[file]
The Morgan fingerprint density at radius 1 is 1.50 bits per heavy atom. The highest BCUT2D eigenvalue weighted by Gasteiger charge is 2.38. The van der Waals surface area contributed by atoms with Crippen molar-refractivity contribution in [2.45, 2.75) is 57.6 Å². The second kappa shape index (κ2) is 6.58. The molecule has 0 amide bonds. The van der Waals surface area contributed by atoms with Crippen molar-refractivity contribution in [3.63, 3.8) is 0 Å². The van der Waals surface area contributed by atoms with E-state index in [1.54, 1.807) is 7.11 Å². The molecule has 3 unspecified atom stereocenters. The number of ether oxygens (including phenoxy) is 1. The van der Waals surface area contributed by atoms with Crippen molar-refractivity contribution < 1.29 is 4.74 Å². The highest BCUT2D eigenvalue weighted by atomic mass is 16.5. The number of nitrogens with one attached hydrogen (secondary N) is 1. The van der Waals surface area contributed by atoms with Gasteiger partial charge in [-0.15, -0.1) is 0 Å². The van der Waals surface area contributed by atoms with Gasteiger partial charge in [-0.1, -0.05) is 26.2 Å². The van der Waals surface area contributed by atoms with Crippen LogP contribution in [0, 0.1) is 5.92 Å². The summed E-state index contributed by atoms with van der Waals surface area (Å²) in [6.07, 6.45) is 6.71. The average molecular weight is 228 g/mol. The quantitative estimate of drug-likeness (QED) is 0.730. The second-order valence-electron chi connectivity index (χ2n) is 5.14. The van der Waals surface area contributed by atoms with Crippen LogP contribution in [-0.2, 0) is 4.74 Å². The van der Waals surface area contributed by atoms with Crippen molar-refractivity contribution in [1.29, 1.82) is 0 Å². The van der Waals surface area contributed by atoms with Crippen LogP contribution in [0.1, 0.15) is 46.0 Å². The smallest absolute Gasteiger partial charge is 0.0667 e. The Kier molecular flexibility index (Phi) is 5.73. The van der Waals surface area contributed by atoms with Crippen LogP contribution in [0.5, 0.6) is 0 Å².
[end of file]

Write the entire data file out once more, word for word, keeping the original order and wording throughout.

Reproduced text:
The Morgan fingerprint density at radius 1 is 1.50 bits per heavy atom. The highest BCUT2D eigenvalue weighted by Gasteiger charge is 2.38. The van der Waals surface area contributed by atoms with Crippen molar-refractivity contribution in [2.45, 2.75) is 57.6 Å². The second kappa shape index (κ2) is 6.58. The molecule has 0 amide bonds. The van der Waals surface area contributed by atoms with Crippen molar-refractivity contribution in [3.63, 3.8) is 0 Å². The van der Waals surface area contributed by atoms with E-state index in [1.54, 1.807) is 7.11 Å². The molecule has 3 unspecified atom stereocenters. The number of ether oxygens (including phenoxy) is 1. The van der Waals surface area contributed by atoms with Crippen molar-refractivity contribution < 1.29 is 4.74 Å². The highest BCUT2D eigenvalue weighted by atomic mass is 16.5. The number of nitrogens with one attached hydrogen (secondary N) is 1. The van der Waals surface area contributed by atoms with Gasteiger partial charge in [-0.15, -0.1) is 0 Å². The van der Waals surface area contributed by atoms with Gasteiger partial charge in [-0.1, -0.05) is 26.2 Å². The van der Waals surface area contributed by atoms with Crippen LogP contribution in [0, 0.1) is 5.92 Å². The summed E-state index contributed by atoms with van der Waals surface area (Å²) in [6.07, 6.45) is 6.71. The average molecular weight is 228 g/mol. The quantitative estimate of drug-likeness (QED) is 0.730. The second-order valence-electron chi connectivity index (χ2n) is 5.14. The van der Waals surface area contributed by atoms with Crippen LogP contribution in [-0.2, 0) is 4.74 Å². The van der Waals surface area contributed by atoms with Crippen molar-refractivity contribution in [1.29, 1.82) is 0 Å². The van der Waals surface area contributed by atoms with Crippen LogP contribution in [0.1, 0.15) is 46.0 Å². The smallest absolute Gasteiger partial charge is 0.0667 e. The Kier molecular flexibility index (Phi) is 5.73. The van der Waals surface area contributed by atoms with Crippen LogP contribution in [0.5, 0.6) is 0 Å².